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I hear a lot of different ways to express the idea of wanting something or wanting to do something. What is the difference between them?

  • Yo quiero (algo o hacer algo o que pase algo)
  • Me gustaría ...
  • Me toca ...
  • Me late ...
  • Yo deseo ...
  • Se me antoja ...
  • Tengo ganas de ...

I understand that region, level of formality, context, and shades of meaning can be different. I'd enjoy knowing more about this list and others that might belong on it.

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In Mexico at least there is also "Yo tengo ganas de ..." –  hippietrail Nov 19 '11 at 9:17
    
"Me provoca" could also be in your list. At least in Colombia, we don't use "Me antoja" but "Se me antoja". –  Gonzalo Medina Nov 20 '11 at 1:59
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2 Answers

  • Yo quiero (algo o hacer algo o que pase algo) I want (Something or To do something or Something to Happen)
  • Me gustaría ...I'd like to/a
  • Me toca ...Not expressing desire
  • Me late ...Informal way of saying I'd like, people in Mexico would understand that, I'm not sure about other latin countries.
  • Yo deseo ...I wish - Desearía.....I'd wish
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whim is a noun, not a verb, so you can't say "I whim" in English. –  jrdioko Nov 21 '11 at 19:58
    
I can't remember ever hearing late in Mexico, but that might just be due to not being fluent enough. –  hippietrail Nov 23 '11 at 0:16
    
Mexico is where I hear me toca and me late to express desire. –  Brian Nov 23 '11 at 0:18
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I will translante, explain and give you some examples:

Yo quiero -> I want
Ex. Quiero levantarme tarde -> I want to wake up late.

You can translate this literally and there is no problem. This describes just and only just your desire to do something or get something.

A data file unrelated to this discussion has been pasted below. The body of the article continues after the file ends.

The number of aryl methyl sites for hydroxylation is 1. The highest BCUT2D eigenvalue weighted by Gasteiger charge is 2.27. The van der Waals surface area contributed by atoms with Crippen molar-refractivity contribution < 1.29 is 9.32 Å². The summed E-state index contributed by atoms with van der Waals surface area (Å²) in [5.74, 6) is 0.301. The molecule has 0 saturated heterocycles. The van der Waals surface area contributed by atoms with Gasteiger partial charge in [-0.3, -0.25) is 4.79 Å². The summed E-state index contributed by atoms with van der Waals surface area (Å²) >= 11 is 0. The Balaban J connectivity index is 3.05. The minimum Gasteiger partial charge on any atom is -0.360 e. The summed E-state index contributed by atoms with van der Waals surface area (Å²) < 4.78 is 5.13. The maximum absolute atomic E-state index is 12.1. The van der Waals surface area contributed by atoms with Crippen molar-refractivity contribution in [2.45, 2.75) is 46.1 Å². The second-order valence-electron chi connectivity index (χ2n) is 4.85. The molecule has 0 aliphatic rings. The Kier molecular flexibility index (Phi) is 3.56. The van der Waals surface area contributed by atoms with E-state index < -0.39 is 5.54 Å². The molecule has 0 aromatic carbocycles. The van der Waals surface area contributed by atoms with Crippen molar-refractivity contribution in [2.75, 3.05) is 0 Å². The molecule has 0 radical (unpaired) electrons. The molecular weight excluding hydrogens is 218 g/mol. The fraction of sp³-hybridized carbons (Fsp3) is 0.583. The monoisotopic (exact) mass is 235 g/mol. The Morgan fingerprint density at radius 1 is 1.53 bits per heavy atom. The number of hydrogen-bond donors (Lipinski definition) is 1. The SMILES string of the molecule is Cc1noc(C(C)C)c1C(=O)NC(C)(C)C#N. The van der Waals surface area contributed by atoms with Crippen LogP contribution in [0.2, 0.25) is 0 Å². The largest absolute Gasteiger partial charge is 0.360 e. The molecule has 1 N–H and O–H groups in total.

Me gustaría -> I would like to
Ex. Me gustaría ser presidente -> I would like to be president
Ex. Me gustaría verte en la noche -> I would like to see you tonight

This express desire and at the same the incapability to do something and also this can express a request.

Me toca -> It's my turn
Ex. (Juando video juegos) me toca. (Playing video games) It's my turn.

This express enthusiasm in a person to do something and is only used if you're in a group.

Me late -> I have a good feeling
Ex. Me late este negocio -> I have a good feeling about this business.

This express a good feeling about something.

Yo deseo -> I wish
Ex. Deseo tacos -> I wish tacos.

This express desire but in a way of a command.

Se me antoja -> I in the mood
Ex. Se me antojan unos nachos -> I in the mood for nachos.

Most of the time this expression is used when you think what you want to eat. You can also use it to express desire to do something. This expression really depends on the context.

Tengo ganas de -> I want (to)
Ex. Tengo ganas de ir a bailar -> I want to go to dance.

This express the desire and the disposition to do something.

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Your translations of gustaría seem wrong to me. I always know it to be would like (to). Only people who have been president know if they like it, and "I really like to see you tonight" doesn't sound like natural English at all. –  hippietrail Nov 23 '11 at 8:25
    
I concur with @hippietrail. "Me gustaría" is "I would like to". –  rsuarez Nov 23 '11 at 8:55
    
Fixed!, Sorry my mistake. –  razpeitia Nov 23 '11 at 16:02
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@razpeitia: Moving along, "wish" in English doesn't usually take a direct object, only an indirect object with "for". You can "wish for a thing" but you can't "wish a thing". But even "I wish for tacos" doesn't sound natural. "I desire tacos" sounds better but not much and I'm not sure the translation is right any more )-: –  hippietrail Nov 23 '11 at 16:12
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@razpeitia: And we don't say "on the mood" but "in the mood", and even then it's not verbal, it's adverbal. That is to say it comes after a verb, usually "to be". So not "I on the mood" but "I am in the mood". Further, in English use are "in the mood for something" not "in the mood of something". Sorry if it seems like I'm picking on you (-: –  hippietrail Nov 23 '11 at 16:14
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